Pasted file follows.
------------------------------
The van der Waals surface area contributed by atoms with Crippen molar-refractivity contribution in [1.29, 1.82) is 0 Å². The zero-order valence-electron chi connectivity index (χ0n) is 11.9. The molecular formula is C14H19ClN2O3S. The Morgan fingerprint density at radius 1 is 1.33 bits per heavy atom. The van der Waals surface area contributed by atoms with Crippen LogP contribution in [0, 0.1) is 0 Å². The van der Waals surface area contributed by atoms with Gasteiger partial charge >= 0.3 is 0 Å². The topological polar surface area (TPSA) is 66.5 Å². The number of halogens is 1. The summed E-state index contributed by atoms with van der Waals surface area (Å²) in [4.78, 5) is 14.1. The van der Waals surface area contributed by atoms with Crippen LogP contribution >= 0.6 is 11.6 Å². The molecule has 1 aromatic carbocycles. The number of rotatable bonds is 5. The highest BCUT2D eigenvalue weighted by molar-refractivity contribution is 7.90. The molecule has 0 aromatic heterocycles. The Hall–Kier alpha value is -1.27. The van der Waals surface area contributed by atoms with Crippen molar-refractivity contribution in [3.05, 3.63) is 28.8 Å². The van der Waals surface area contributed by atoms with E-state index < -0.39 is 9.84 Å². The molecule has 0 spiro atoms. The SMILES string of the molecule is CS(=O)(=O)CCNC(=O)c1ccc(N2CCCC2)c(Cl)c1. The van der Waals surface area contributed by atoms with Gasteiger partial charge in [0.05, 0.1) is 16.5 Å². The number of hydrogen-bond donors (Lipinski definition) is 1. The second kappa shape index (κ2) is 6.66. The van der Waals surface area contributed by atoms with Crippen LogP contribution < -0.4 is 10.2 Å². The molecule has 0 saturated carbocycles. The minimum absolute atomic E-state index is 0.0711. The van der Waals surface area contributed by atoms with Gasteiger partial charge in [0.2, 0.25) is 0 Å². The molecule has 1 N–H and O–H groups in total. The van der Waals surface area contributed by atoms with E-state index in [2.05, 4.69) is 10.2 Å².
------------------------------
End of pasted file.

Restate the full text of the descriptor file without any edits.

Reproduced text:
The van der Waals surface area contributed by atoms with Crippen molar-refractivity contribution in [1.29, 1.82) is 0 Å². The zero-order valence-electron chi connectivity index (χ0n) is 11.9. The molecular formula is C14H19ClN2O3S. The Morgan fingerprint density at radius 1 is 1.33 bits per heavy atom. The van der Waals surface area contributed by atoms with Crippen LogP contribution in [0, 0.1) is 0 Å². The van der Waals surface area contributed by atoms with Gasteiger partial charge >= 0.3 is 0 Å². The topological polar surface area (TPSA) is 66.5 Å². The number of halogens is 1. The summed E-state index contributed by atoms with van der Waals surface area (Å²) in [4.78, 5) is 14.1. The van der Waals surface area contributed by atoms with Crippen LogP contribution >= 0.6 is 11.6 Å². The molecule has 1 aromatic carbocycles. The number of rotatable bonds is 5. The highest BCUT2D eigenvalue weighted by molar-refractivity contribution is 7.90. The molecule has 0 aromatic heterocycles. The Hall–Kier alpha value is -1.27. The van der Waals surface area contributed by atoms with Crippen molar-refractivity contribution in [3.05, 3.63) is 28.8 Å². The van der Waals surface area contributed by atoms with E-state index < -0.39 is 9.84 Å². The molecule has 0 spiro atoms. The SMILES string of the molecule is CS(=O)(=O)CCNC(=O)c1ccc(N2CCCC2)c(Cl)c1. The van der Waals surface area contributed by atoms with Gasteiger partial charge in [0.05, 0.1) is 16.5 Å². The number of hydrogen-bond donors (Lipinski definition) is 1. The second kappa shape index (κ2) is 6.66. The van der Waals surface area contributed by atoms with Crippen LogP contribution < -0.4 is 10.2 Å². The molecule has 0 saturated carbocycles. The minimum absolute atomic E-state index is 0.0711. The van der Waals surface area contributed by atoms with Gasteiger partial charge in [0.2, 0.25) is 0 Å². The molecule has 1 N–H and O–H groups in total. The van der Waals surface area contributed by atoms with E-state index in [2.05, 4.69) is 10.2 Å².